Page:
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Rum Jars - SRD?


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I've read that the SRD on the rum jars used by the Brits stands for Service Rum - Diluted (I believe to the troops it was 'Seldom Reaches Destination'). However in Richard Holmes Men at War (AKA the firing line) it says it stands for Special Rations Department.

Anyone know which it was?

Thanks

Roger Barrow

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look to our website: there is a page on this topic: what was the SRD jar.

the link to our site is in my signature.

or www.srd1914-1918.tk

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Joe seen my horse shoe pouch topic?

any idea?

By the way is the info on our website about the SRD good? or are there errors in it?

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If I'm not mistaken, they exist in two colours :

- the ochre ones for rum

- darker brown ones for whisky, often in smaller sizes as well

CGI

and what about the ones filled with gin? and oinments? ang oil? soda?

That is a myth, the colour doesn't matter. It were multifunctional jars.

Exept some who were green (poison) and a special soda jar (blue white with soda on it), but soda was also in normal jars.

The same with German jars, they aren't all spirit, but also water and other things.

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All

Interesting thread this

What sort of quantities were the men given prior to 'going over the top'.

Rumours are that they may have been quite drunk at times.

Is this true or false - Is there definite info on this subject anywhere.

Glyn

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Official it was 1 spoon each soldier / day

so...

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Were all spirit jars issued to the British forces entitled SRD?

I have seen one with a beige body and a brown shoulder entitled on the shoulder with the name and address of the supplying company, Salutaris Water Co,Distillery,236 Fulham Road,London.The metal valve at the bottle of the jar looks a little out of place for water use.

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Thanks for the info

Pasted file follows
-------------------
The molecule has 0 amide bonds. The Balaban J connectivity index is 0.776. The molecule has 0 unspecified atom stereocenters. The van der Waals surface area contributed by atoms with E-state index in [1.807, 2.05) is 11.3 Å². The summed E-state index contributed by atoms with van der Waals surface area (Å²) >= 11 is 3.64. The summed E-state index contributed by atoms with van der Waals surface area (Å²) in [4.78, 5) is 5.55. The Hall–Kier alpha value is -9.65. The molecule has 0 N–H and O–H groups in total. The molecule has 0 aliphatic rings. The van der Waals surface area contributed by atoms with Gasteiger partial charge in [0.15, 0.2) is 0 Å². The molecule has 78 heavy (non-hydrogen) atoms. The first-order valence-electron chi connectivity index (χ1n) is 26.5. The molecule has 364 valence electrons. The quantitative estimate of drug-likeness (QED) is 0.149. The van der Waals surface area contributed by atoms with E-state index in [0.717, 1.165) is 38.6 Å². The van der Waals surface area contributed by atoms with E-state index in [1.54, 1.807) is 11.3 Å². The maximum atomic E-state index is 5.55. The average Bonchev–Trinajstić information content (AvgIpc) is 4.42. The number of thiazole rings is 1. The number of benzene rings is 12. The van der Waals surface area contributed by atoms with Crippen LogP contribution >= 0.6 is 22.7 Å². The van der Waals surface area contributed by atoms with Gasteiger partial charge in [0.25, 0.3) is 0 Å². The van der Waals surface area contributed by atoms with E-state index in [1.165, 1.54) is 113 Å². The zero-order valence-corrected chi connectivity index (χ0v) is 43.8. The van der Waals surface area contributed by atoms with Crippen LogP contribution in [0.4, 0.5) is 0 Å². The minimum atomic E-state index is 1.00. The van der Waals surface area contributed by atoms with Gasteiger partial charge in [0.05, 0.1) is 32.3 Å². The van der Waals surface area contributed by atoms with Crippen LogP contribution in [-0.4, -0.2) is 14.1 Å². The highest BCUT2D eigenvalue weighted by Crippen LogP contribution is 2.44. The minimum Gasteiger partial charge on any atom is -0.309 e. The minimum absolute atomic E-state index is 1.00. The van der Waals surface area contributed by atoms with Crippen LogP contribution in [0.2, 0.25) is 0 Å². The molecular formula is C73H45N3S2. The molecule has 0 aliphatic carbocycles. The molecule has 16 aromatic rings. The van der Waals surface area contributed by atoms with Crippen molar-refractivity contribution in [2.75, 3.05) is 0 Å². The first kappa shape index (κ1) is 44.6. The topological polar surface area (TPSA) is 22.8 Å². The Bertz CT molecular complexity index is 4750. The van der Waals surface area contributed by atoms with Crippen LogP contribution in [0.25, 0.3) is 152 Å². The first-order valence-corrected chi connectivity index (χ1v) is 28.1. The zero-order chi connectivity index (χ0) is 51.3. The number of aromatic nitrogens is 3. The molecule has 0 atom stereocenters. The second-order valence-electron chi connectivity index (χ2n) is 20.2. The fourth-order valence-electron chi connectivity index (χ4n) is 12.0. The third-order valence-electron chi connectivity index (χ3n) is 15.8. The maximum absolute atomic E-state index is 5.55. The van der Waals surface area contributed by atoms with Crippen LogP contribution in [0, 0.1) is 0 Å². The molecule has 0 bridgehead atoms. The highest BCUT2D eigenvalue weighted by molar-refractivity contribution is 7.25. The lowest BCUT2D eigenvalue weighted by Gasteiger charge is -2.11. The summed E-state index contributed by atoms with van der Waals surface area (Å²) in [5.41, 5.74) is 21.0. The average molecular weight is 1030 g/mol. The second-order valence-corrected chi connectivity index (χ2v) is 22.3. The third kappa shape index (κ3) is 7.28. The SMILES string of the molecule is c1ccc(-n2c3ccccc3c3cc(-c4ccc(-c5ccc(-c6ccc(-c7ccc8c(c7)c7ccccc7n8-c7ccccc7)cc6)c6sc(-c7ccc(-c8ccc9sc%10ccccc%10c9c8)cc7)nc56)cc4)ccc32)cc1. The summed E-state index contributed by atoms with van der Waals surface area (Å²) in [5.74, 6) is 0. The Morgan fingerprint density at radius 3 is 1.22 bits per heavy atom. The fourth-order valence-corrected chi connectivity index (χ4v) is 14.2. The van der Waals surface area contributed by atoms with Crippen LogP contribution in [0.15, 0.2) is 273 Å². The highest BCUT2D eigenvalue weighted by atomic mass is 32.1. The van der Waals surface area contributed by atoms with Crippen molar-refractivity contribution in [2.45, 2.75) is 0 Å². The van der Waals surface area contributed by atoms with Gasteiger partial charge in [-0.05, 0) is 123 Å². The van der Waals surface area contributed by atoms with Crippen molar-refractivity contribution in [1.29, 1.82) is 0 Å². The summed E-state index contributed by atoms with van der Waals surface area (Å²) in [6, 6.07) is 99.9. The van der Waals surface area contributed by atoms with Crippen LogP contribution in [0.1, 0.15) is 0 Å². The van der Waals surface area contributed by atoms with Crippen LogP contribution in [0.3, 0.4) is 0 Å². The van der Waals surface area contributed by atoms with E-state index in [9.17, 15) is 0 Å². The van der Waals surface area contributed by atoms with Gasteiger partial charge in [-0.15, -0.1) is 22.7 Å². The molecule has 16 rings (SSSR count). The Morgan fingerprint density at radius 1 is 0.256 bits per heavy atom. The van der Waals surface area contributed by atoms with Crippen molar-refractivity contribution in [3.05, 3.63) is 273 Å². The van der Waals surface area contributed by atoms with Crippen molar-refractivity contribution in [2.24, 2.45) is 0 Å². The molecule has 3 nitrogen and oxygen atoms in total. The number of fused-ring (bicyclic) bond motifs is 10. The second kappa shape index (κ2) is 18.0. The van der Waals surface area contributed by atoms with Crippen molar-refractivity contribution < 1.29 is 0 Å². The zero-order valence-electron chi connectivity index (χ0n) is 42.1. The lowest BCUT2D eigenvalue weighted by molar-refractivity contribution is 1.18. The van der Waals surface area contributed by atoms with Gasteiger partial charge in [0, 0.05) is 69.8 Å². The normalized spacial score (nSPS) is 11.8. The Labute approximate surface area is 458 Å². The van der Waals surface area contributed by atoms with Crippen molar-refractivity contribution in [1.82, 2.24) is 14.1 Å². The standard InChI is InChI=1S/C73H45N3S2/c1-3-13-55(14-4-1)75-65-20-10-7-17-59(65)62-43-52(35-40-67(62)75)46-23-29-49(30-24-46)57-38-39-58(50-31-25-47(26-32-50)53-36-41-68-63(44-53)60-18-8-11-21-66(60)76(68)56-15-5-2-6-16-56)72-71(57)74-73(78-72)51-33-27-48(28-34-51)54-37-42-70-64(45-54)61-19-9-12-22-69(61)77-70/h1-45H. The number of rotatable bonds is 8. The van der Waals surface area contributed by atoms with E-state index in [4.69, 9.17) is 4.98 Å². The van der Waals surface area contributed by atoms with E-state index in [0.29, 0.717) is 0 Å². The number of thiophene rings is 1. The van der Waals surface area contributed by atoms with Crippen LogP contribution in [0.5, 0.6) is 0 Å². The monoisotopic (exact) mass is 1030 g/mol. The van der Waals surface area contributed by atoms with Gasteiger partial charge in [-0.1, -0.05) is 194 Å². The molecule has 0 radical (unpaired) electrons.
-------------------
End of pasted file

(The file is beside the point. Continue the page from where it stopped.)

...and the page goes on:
See even you guys don't agree what SRD stands for - which makes me feel less dim!

1/3 Pt a week! which is ( I think) 6-7 Fl Oz - at 1 Fl Oz per (table) spoonful it does seem about right. Was it issued 7 days a week or was Sunday 'dry'? - as I think many towns were at the time due to religious reasons.

Did the ration increase over the course of the war (to bolster a more conscript army and keep them 'steady'?)

I know it was 'strong' but any idea how much stronger than today's 40% ABV rum?

Sorry for all the questions!

Thanks again

Roger

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Roger,

No the ration did not increase over the war. It remained at, if allowed, 1/64th Gallon , which is 1/8 of a pint.

"If allowed" is important. Rum ration was at the discretion of the OC and not a daily rite, many units did not get a rum ration at all.

Joe Sweeney

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Hopefully, the person who posted this a while ago will come forward, but if I recall correctly someone on this website saw SRD jars in the Imperial War Museums reserve collection that had its original wax seal with Supply Reserve Depot on it. All other meanings (Seldom Reaches Destination, Soon Runs Dry, Service Rum Diluted or Demarra, etc) are false or soldiers anacronisms.

As Kristoff had already pointed out, they held various contents, such as ink and acid, but would only be used for that purpose, to avoid cross contamination (no rum in a former acid jar! :o ). I have heard of glass demi john style bottles etched with SRD being used to store battery acid.

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There are 1 gallon SRD jars indeed. They were also used for several things. Allas I don't own one...

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I have also seen in many private collections in France wooden crates used to ship tins of Bully Beef which have a 'clover' mark on them and in capitals 'SRD'. Nothing to do with 'Service Rum Diluted' there and pretty much proves the case that the letters had nothing to do with rum.

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There was certainly no entitlement to rum, so no question of a ration. Some senior commanders, or COs or even company companys emphatically denied it to their men.

For my part, I fully accept the Supply Reserve Depot definition.

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IIRC wasn't the Supply Reserve Depot the name of the Army stores at Woolwich?

Apart from Paul's description of the packing crates it seems odd the SRD mark is only generally seen on the famous jars.

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Gilles,

i saw crates of chocolate too and of other products.

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Found it! No less than Joe Sweeney has seen the red wax seal with Supply Reserve Depot:

http://1914-1918.org/forum/index.php?showt...y+reserve+depot

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